Computational protocol: The global distribution of bamboos: assessing correlates of introduction and invasion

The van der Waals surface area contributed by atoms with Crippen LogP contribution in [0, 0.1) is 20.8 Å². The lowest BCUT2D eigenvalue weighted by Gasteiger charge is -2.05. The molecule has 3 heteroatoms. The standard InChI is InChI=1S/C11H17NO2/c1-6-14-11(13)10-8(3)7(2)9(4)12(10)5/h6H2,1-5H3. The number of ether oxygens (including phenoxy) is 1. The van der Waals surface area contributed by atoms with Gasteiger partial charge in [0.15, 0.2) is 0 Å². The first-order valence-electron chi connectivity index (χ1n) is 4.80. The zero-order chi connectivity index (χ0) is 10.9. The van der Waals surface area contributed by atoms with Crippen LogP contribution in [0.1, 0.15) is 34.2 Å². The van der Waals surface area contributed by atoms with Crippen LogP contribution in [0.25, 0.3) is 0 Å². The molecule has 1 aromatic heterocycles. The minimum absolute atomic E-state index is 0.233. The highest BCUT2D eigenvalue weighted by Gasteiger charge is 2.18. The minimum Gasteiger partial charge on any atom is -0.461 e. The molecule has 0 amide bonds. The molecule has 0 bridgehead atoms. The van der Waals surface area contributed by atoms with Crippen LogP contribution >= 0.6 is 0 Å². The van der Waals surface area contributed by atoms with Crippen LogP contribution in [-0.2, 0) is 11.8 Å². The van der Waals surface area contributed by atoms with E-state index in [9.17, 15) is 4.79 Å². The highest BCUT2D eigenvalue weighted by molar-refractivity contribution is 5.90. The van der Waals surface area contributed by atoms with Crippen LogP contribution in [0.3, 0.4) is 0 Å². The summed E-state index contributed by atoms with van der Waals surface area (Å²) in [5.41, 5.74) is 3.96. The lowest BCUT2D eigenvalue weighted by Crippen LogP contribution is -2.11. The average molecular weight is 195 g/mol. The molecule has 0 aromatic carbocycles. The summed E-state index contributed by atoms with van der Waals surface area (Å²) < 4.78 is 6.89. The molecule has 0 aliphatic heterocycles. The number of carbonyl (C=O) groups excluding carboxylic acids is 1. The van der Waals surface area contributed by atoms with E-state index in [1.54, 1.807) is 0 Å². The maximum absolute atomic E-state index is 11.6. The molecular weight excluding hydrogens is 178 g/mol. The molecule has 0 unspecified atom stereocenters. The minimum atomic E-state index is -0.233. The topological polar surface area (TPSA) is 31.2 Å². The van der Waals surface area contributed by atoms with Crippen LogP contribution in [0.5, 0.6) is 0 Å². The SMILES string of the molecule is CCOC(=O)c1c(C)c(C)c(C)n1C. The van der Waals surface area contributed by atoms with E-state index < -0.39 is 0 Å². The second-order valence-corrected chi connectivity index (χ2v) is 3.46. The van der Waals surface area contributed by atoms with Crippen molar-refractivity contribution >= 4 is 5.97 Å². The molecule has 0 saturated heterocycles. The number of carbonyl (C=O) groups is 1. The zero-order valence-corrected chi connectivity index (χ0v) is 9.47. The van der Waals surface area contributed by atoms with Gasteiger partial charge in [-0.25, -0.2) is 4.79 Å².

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Protocol publication